AUBURN – Howell Raines, Pulitzer Prize winner and former New York Times journalist, is one of five veteran news professionals selected to receive 2010 Auburn Journalism Honors awards April 23. The awards will be presented during a luncheon at the Hotel at Auburn University and Dixon Conference Center by the Auburn University Journalism Advisory Council. The luncheon will begin at 11:40 a.m., with a social hour and registration beginning at 11 a.m.
The other four honorees are the late Paul Hemphill, Atlanta Journal columnist and author; John Stevenson, editor and publisher of The Randolph Leader in Roanoke; George Smith, former sports editor and long-time columnist at The Anniston Star; and David White, who has covered the Alabama Legislature for the Birmingham News since 1989.
Raines will receive the award for Distinguished Mass Media Achievement. A Birmingham native, he won the 1992 Pulitzer for his New York Times article about his relationship with his family’s black housekeeper during the segregation era. Prior to his position as executive editor of the Times, Raines served as the paper’s London Bureau chief and Washington Bureau chief. During his editorship, the New York Times won a record seven Pulitzers, several for coverage of the Sept. 11, 2001 attack on the World Trade Center.
Raines began his journalism career in 1964 at the Birmingham Post-Herald and then moved to the Tuscaloosa News. He was political editor of the St. Petersburg Times and the Atlanta Constitution. He is a Birmingham Southern College graduate with a master’s degree from the University of Alabama.
Hemphill, who died last year and was also a Birmingham native, will be honored as Distinguished Auburn Journalism Alumnus. He authored more than a dozen books after a long run as a newspaper reporter and columnist. The Auburn graduate worked as a sports writer at the Birmingham News before moving to Atlanta where he became a celebrated columnist for the Atlanta Journal-Constitution. He wrote about country music, evangelism, football and stock car racing and his books include “A Tiger Walk Through History.”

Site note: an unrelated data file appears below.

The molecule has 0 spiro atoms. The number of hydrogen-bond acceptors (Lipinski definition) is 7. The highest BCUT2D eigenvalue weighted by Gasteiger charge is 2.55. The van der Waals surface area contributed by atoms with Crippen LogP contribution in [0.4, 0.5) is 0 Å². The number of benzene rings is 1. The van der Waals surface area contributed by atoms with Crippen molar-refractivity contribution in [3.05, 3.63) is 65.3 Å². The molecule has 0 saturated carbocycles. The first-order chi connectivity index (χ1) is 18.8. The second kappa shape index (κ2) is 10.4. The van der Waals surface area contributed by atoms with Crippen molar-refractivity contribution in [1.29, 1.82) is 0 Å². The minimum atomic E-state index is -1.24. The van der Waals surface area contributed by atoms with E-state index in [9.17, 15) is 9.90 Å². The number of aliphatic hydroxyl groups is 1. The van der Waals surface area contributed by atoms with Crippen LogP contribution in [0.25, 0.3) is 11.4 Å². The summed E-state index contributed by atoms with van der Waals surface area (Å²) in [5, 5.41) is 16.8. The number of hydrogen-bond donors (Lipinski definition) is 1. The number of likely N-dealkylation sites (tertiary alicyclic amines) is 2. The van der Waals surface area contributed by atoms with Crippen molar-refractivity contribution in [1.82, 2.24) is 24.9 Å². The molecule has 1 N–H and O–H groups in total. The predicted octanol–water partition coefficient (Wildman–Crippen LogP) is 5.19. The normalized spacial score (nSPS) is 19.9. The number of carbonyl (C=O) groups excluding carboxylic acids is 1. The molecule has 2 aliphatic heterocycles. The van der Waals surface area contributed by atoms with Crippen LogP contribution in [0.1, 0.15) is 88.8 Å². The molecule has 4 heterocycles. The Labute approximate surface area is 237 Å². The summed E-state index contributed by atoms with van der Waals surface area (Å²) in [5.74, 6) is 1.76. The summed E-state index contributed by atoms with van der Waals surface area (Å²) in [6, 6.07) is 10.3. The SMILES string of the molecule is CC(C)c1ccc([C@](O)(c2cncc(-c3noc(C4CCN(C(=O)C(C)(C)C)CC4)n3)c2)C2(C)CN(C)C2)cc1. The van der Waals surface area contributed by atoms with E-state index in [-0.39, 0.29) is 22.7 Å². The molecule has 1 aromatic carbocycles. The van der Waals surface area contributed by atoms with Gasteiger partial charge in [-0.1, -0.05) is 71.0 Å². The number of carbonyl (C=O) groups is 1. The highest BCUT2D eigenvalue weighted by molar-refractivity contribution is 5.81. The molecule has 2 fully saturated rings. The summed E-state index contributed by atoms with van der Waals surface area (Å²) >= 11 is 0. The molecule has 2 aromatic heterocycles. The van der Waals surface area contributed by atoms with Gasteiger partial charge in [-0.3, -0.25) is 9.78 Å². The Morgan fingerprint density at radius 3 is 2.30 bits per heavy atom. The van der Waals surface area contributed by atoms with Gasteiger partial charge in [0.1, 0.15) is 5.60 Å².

Stevenson, who will be presented the Distinguished Alabama Community Journalist Award, has been publisher and editor of The Randolph Leader at Roanoke since 1982, the third generation Stevenson in that seat and only the third editor of the newspaper his grandfather founded in 1892. He earned a business degree at Auburn, an MBA at Pepperdine University and served six years as an Army officer before returning to his newspaper roots. He is president of the National Auburn Journalism Honors Newspaper Association and has served as president of the Alabama Press Association.
Smith will receive the award for Distinguished Alabama Community Sports Journalist. Although retired, he continues to write a general interest column for The Anniston Star. The Ohatchee native began as a copy boy at The Anniston Star in May 1955. He began his journalism career by covering high school football games on weekends. Smith was named sports editor in November 1958. He retained that title, and expanded the one-man staff to five over the years, until summer of 1977, when he moved to the news side as a general columnist. As a sports writer, Smith won several Associated Press awards and was named Alabama’s Sports Writer of the Year by the National Sportscasters and Sportswriters Association.
White has covered the Alabama Legislature for The Birmingham News since December 1989. The Iowa native is an Auburn graduate with a master’s degree from Ohio State University. He worked for The Orlando Sentinel before returning in 1988 to Alabama to work in the Montgomery bureau for The Birmingham News. He initially covered state government, but a year later began his coverage of the legislature.
A veteran journalist wrote, “(White) writes thorough and accurate reports on state government, and he is particularly keen on budgets. He knows how to do the math. He can also analyze and report on pending legislation, including the content and impact of the bill. He includes the odds of a bill making it through the legislature, the pros and cons and the skullduggery involved in the machinations.”
The Auburn Journalism Advisory Council established these awards six years ago to recognize and celebrate the best and most enduring professionals in its field, both in this state and those outside it with Alabama roots. Only the Auburn Journalism Alumnus award must go to someone with Auburn connections.
Tickets for the luncheon are $40. The social hour and registration begin at 11 a.m. and the luncheon begins at 11:40 a.m. RSVP to John Carvalho at email@example.com.